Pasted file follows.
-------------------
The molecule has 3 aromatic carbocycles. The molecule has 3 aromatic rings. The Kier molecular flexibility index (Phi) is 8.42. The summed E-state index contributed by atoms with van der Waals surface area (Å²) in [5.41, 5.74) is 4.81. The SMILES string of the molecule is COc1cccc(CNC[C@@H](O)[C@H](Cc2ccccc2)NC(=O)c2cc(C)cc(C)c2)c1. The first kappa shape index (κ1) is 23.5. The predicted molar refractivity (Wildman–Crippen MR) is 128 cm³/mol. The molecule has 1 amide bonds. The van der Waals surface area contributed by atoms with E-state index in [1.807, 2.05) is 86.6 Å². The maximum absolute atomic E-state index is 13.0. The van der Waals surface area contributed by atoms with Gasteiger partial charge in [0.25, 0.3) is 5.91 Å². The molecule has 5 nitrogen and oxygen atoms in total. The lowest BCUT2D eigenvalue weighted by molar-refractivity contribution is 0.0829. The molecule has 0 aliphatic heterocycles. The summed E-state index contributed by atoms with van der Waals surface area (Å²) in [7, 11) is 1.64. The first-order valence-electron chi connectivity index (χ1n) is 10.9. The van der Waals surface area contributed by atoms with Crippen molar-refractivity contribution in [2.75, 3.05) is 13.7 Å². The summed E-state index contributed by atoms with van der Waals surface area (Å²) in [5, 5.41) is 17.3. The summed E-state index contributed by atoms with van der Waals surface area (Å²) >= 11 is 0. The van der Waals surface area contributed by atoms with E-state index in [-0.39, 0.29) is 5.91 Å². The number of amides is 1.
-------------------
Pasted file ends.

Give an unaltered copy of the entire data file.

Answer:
The molecule has 3 aromatic carbocycles. The molecule has 3 aromatic rings. The Kier molecular flexibility index (Phi) is 8.42. The summed E-state index contributed by atoms with van der Waals surface area (Å²) in [5.41, 5.74) is 4.81. The SMILES string of the molecule is COc1cccc(CNC[C@@H](O)[C@H](Cc2ccccc2)NC(=O)c2cc(C)cc(C)c2)c1. The first kappa shape index (κ1) is 23.5. The predicted molar refractivity (Wildman–Crippen MR) is 128 cm³/mol. The molecule has 1 amide bonds. The van der Waals surface area contributed by atoms with E-state index in [1.807, 2.05) is 86.6 Å². The maximum absolute atomic E-state index is 13.0. The van der Waals surface area contributed by atoms with Gasteiger partial charge in [0.25, 0.3) is 5.91 Å². The molecule has 5 nitrogen and oxygen atoms in total. The lowest BCUT2D eigenvalue weighted by molar-refractivity contribution is 0.0829. The molecule has 0 aliphatic heterocycles. The summed E-state index contributed by atoms with van der Waals surface area (Å²) in [7, 11) is 1.64. The first-order valence-electron chi connectivity index (χ1n) is 10.9. The van der Waals surface area contributed by atoms with Crippen molar-refractivity contribution in [2.75, 3.05) is 13.7 Å². The summed E-state index contributed by atoms with van der Waals surface area (Å²) in [5, 5.41) is 17.3. The summed E-state index contributed by atoms with van der Waals surface area (Å²) >= 11 is 0. The van der Waals surface area contributed by atoms with E-state index in [-0.39, 0.29) is 5.91 Å². The number of amides is 1.